Appeals, Nos. 117 and 118, March T., 1953, from judgments of Court of Common Pleas of Allegheny County, Oct. T., 1949, No. 470 and January T., 1949, No. 3537, in cases of Lloyd K. Killen V. Pennsylvania Railroad Company and Mack E. Miller v. Same. Judgments affirmed.
Bruce R. Martin, with him Dalzell, Pringle, Bredin & Martin, for appellant.
Joseph F. Weis and E. V. Buckley, with them Joseph F. Weis, Jr., Sheriff, Lindsay, Weis & McGinnis and Mercer & Buckley, for appellees.
Before Stern, C.j., Stearne, Jones, Bell, Chidsey, Musmanno and Arnold, JJ.
OPINION BY MR. JUSTICE BELL
Each of the judgments is affirmed on the following opinion of Judge O'BRIEN, speaking for the Court en banc.
"Lloyd K. Killen and Mack E. Miller, while in the course of their employment as employees of the United States Postal Service, were riding in a postal mail car on defendant's train in the vicinity of Uhrichsville, Ohio, on the morning of October 27, 1948. The plaintiffs were paying passengers of the defendant railroad company. The plaintiffs sued the Pennsylvania Railroad Company for injuries sustained when the train collided with a truck, heavily laden with steel at Wolf's
Crossing. The Railroad Company brought in the additional defendants.
"The case of Mack E. Miller against the Railroad Company and the additional defendants was tried previously, resulting in a verdict against the Railroad Company alone. In that action the Railroad Company moved for judgment n.o.v. and for a new trial. When both motions were refused by the court below, the Railroad Company took an appeal to the Supreme Court (Miller v. Pennsylvania Railroad Company, 368 Pa. 507) where judgment n.o.v. was refused but a new trial was granted to all the parties. In refusing judgment n.o.v. the Supreme Court said at pages 512; 513: '... But the question still remains -- considering the fog and the position of the truck when the flasher lights went on, was the defendant's warning timely and sufficient?'. '... If plaintiff's evidence clearly showed that the truck driver saw the flasher lights and ignored them, the railroad would have given timely and sufficient warning of the train's approach, the negligence of the truck driver would have been the proximate cause of the accident, and the Railroad Company would be entitled to a judgment n.o.v. The evidence on this point was confused, but we believe was sufficient to allow the jury to legitimately infer that the flasher lights could not have been seen by the truck driver; and therefore the court below properly refused defendant's motion for judgment n.o.v.'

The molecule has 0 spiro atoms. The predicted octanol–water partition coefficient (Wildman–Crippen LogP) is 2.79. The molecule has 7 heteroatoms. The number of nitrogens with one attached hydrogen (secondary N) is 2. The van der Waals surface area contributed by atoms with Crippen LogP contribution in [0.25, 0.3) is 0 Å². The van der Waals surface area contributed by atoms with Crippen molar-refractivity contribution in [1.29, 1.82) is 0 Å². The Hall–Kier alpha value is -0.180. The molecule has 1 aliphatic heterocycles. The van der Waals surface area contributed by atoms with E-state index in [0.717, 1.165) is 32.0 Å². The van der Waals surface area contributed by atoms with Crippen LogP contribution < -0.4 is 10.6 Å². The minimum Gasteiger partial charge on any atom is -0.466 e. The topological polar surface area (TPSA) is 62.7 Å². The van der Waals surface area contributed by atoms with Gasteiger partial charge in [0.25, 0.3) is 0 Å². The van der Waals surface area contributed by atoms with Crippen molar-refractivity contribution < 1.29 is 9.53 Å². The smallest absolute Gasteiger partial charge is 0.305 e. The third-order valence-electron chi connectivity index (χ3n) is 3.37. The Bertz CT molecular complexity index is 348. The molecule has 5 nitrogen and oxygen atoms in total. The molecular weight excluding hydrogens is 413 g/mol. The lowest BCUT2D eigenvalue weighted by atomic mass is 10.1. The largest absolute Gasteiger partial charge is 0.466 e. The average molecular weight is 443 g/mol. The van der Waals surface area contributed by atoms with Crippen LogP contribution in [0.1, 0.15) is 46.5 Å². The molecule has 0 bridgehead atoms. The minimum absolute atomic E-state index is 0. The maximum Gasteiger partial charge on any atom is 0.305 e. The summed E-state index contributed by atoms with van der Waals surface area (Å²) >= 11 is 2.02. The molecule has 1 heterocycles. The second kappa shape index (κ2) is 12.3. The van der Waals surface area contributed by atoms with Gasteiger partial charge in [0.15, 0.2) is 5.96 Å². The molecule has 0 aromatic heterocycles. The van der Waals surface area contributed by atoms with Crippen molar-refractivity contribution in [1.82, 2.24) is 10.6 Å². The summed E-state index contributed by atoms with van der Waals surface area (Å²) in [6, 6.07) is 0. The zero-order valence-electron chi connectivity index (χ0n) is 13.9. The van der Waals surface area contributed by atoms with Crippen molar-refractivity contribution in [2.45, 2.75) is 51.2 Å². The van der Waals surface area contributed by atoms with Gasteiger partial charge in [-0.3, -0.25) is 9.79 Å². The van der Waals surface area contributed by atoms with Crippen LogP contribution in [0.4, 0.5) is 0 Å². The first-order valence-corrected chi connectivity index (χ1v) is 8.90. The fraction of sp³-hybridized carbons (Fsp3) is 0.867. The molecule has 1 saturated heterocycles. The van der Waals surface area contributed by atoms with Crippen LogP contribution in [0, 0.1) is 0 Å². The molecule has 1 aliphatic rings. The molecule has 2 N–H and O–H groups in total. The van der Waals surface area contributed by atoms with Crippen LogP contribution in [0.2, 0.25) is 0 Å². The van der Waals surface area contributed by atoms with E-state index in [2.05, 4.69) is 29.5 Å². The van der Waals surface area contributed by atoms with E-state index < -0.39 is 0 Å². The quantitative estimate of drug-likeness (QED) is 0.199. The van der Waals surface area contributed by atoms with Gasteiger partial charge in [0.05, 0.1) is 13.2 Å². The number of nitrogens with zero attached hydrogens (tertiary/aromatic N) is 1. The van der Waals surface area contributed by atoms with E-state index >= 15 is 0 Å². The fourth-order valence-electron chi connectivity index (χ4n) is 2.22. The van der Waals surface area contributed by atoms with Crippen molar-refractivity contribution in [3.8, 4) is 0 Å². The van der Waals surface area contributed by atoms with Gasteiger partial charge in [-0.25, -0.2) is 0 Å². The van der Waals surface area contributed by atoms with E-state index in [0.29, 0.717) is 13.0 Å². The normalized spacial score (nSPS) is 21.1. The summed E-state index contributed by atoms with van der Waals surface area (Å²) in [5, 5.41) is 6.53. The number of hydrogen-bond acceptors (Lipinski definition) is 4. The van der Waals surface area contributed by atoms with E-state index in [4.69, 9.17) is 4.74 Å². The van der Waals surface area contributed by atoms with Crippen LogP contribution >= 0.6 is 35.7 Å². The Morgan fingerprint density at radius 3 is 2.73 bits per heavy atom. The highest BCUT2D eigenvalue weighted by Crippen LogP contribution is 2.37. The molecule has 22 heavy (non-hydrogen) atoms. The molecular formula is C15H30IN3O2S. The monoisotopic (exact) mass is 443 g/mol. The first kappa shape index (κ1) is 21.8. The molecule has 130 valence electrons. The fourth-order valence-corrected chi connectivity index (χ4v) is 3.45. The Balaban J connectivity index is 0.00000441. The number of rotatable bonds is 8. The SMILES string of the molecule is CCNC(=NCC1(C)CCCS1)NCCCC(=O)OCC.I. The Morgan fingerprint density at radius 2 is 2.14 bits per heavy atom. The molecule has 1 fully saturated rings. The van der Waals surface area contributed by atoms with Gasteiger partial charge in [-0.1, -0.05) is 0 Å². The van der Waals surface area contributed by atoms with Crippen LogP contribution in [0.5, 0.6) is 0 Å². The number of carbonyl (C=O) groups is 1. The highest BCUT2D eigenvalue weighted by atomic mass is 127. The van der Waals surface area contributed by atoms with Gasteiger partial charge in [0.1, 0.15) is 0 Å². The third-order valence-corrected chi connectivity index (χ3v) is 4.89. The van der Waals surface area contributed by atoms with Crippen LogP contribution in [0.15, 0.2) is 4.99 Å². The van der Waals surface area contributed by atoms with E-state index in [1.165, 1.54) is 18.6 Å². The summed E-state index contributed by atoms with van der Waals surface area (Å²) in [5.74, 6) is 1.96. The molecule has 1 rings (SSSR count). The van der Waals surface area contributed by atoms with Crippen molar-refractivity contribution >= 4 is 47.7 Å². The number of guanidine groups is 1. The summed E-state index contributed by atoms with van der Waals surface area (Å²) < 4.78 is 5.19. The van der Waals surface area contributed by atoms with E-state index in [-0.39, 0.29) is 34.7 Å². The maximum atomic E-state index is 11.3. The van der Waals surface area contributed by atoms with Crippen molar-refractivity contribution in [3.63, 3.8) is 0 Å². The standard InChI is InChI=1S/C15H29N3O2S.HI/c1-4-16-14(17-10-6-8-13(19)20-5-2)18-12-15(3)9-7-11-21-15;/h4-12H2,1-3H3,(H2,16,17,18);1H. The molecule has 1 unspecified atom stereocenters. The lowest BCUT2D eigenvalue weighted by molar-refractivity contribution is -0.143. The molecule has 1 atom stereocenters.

"The Miller case was consolidated with the Killen case and both were tried before O'BRIEN, J. and a jury, resulting in verdicts for the plaintiffs against all of the defendants. The defendants filed motions for judgment n.o.v. and that matter is now before the court.
"We are bound in the consideration of such motions of the defendants for judgment n.o.v. to consider the testimony in the light ...